Sound Teaching

This is the teaching site of the West Side church of Christ in Fort Worth, TX. Unless otherwise indicated, all materials were written and prepared by Stan Cox

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A True Tragedy

(Many of you know that I write a weekly sports article for the River Oaks News. In the summer they let me write other kinds of articles. This one is to appear in the paper next week. They don’t let me write on religious topics, but sometimes I sneak in a spiritual value or two. I have a few other comments at the end of the article).

The news shows, magazines and internet have been humming recently with the news of the deaths of three well known entertainers.

Ed McMahon, sidekick to Johnny Carson, and host of Star Search lived to the age of 86. He died after a long battle with bone cancer, and a recent bout with pneumonia. His death, therefore, was not unexpected.

Farrah Fawcett, pinup girl and television star, died at the age of 62 after a long battle with cancer. Her death was long anticipated as well.

ImageMichael Jackson’s death, however, was a shock. Jackson, one of the most popular singers ever, and a long time iconic figure, was only 50 years old and was preparing for a “comeback” tour until found dead in Los Angeles.

Since his death speculation has arisen about a possible drug overdose and medical malpractice, and the Federal Drug Enforcement Agency was brought in by the Los Angeles Police Department to investigate the circumstances surrounding his death. Jackson’s death brings to mind other iconic figures whose larger than life exploits were brought to a premature end. Some of these, like Buddy Holly and James Dean, were killed in unavoidable accidents. More often they had a hand in their own demise.

Marilyn Monroe died from an overdose of barbiturates in 1962 at the age of 36. Janis Joplin died in 1970 at the age of 27 from a heroin overdose. Jimi Hendrix died in 1970 as well, and drugs and alcohol were involved in his death. Elvis Presley died in the summer of 1977 from an overdose of prescription medications, at the age of 42.

These famous people had all of the advantages that fame and prosperity could provide. They had the adoration of millions of people. And yet, for whatever reasons, they lost control of their lives and they died too young. This is truly tragic.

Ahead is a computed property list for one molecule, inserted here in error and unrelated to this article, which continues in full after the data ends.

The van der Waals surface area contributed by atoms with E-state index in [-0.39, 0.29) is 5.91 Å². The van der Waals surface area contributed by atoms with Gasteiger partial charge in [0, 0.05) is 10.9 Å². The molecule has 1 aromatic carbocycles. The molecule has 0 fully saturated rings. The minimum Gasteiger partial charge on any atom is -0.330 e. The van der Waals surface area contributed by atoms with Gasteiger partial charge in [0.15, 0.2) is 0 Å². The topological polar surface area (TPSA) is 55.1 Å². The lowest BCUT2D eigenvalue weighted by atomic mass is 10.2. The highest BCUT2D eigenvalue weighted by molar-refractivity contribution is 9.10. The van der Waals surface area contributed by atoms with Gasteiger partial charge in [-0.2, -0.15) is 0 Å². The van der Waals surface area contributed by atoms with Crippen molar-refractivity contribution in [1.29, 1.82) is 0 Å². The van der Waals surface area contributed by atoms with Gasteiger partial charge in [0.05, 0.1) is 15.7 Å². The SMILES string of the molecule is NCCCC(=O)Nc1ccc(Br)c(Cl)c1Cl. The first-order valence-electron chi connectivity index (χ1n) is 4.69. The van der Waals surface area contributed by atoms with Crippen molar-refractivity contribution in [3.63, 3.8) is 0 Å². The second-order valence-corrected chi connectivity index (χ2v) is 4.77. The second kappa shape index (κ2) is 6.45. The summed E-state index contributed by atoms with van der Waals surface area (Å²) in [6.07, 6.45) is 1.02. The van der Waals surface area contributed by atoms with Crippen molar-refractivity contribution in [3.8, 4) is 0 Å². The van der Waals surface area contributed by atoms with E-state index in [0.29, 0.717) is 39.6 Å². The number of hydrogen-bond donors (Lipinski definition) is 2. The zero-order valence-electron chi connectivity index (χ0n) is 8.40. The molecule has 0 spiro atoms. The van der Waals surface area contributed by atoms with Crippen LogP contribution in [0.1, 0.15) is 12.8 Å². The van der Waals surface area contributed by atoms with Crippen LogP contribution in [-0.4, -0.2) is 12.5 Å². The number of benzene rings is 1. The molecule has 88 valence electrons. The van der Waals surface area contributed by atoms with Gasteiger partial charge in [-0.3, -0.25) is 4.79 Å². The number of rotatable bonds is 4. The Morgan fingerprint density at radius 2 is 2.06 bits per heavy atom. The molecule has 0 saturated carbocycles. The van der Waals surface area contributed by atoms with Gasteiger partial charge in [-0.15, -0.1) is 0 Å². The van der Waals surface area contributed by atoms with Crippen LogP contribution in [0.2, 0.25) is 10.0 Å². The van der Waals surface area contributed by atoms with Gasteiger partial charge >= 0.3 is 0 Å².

As a preacher (my primary job), I am familiar with the specter of death. I am often called upon to preach funerals, both for those of the congregation where I preach, and occasionally for others who are not so religiously inclined.

While my first priority as a person of faith is my belief in God and my relationship with my Lord, I find that there are other priorities as well that seem to be preeminent at the loss of a loved one. First among these is family.

People spend years trying to be famous or to make tons of money. And, they are willing to neglect or estrange themselves from family to accomplish their goals. The end result is divorce, family division and neglected children. It happens to celebrities, but can happen to regular Joe’s like you and me as well.

Take it from someone who has preached a lot of funerals, the most important things in life are faith and family. If you want a happy and long life, put your focus there. You won’t regret it!

Final note: Faith is truly the first priority. As the writer of Ecclesiastes noted: “Let us hear the conclusion of the whole matter: Fear God and keep His commandments, For this is man’s all. For God will bring every work into judgment, Including every secret thing, Whether good or evil” (12:13-14). We were put on earth to serve God. No one can be determined, ultimately, to have been successful in life if they have failed in that. “For what profit is it to a man if he gains the whole world, and loses his own soul? Or what will a man give in exchange for his soul?” (Matthew 16:26).